Driver Design Offers Options
Developing and delivering the relatively high voltages needed for piezo drivers is a challenge in many cases because most amplifier ICs are low-voltage devices, while the higher-voltage ones are usually optimized for the current drive needed by MOSFETs/IGBTs, rather than for voltage drive. There are some specialized operational amplifiers (op amps) that are designed for piezo drive at the higher currents and voltages using high-voltage IC processes, or for hybrid devices that combine lower-voltage op amps with voltage-boosting transistors on their output.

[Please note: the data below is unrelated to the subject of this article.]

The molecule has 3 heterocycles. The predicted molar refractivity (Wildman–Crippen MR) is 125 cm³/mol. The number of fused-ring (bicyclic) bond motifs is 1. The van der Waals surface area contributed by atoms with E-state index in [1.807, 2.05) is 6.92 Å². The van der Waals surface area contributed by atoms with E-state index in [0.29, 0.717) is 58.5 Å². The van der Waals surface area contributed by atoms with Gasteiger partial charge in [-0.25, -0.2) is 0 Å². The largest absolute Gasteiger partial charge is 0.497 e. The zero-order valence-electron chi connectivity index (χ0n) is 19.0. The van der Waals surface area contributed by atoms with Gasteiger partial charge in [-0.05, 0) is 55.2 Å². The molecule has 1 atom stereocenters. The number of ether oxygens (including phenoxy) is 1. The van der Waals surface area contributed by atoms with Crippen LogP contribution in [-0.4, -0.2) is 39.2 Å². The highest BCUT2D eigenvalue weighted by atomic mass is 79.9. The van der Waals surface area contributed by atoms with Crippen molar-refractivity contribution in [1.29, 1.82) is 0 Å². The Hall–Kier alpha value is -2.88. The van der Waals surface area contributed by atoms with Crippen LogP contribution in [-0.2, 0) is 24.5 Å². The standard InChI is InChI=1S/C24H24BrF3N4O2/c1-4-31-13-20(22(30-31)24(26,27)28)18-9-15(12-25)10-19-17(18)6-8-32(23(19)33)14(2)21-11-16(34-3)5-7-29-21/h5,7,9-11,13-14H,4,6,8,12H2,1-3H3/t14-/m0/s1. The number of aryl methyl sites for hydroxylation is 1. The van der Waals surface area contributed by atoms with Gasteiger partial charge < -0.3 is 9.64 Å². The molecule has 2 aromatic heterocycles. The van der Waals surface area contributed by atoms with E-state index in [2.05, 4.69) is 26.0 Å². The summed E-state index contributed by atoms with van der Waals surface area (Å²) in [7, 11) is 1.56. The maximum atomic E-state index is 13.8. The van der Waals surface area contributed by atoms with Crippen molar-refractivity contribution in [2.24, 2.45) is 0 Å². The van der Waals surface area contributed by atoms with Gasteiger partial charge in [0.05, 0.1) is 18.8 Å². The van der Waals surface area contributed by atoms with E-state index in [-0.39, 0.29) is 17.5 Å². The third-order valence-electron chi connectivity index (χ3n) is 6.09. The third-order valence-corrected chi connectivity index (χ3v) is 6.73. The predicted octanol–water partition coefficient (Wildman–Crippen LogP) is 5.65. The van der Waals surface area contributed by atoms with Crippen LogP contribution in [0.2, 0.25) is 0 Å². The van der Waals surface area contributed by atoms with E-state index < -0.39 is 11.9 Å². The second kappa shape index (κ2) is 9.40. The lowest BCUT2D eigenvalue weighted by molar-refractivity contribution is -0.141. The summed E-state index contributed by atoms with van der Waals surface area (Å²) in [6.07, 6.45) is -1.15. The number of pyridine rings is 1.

In principle, it is possible to build a basic high-voltage driver using just a transistor with adequate voltage rating (Figure 3). However, this design lacks the precision, controllability, and stability that a higher-performance piezo driver needs, and it also lacks protection features for failure modes. Further, it is not capable of delivering bipolar output, while its base-circuit drive requires suitable circuitry. Therefore, this type of basic design is better suited for less technically challenging applications such as piezo alarms and sounders.
Fortunately, vendors have developed ICs that are specifically designed for piezo drive and simplify the task while adding needed features and functions, including control of the high-voltage waveform slew. These ICs also offer thermal, overload, and short-circuit protection, which are must-haves in practical designs.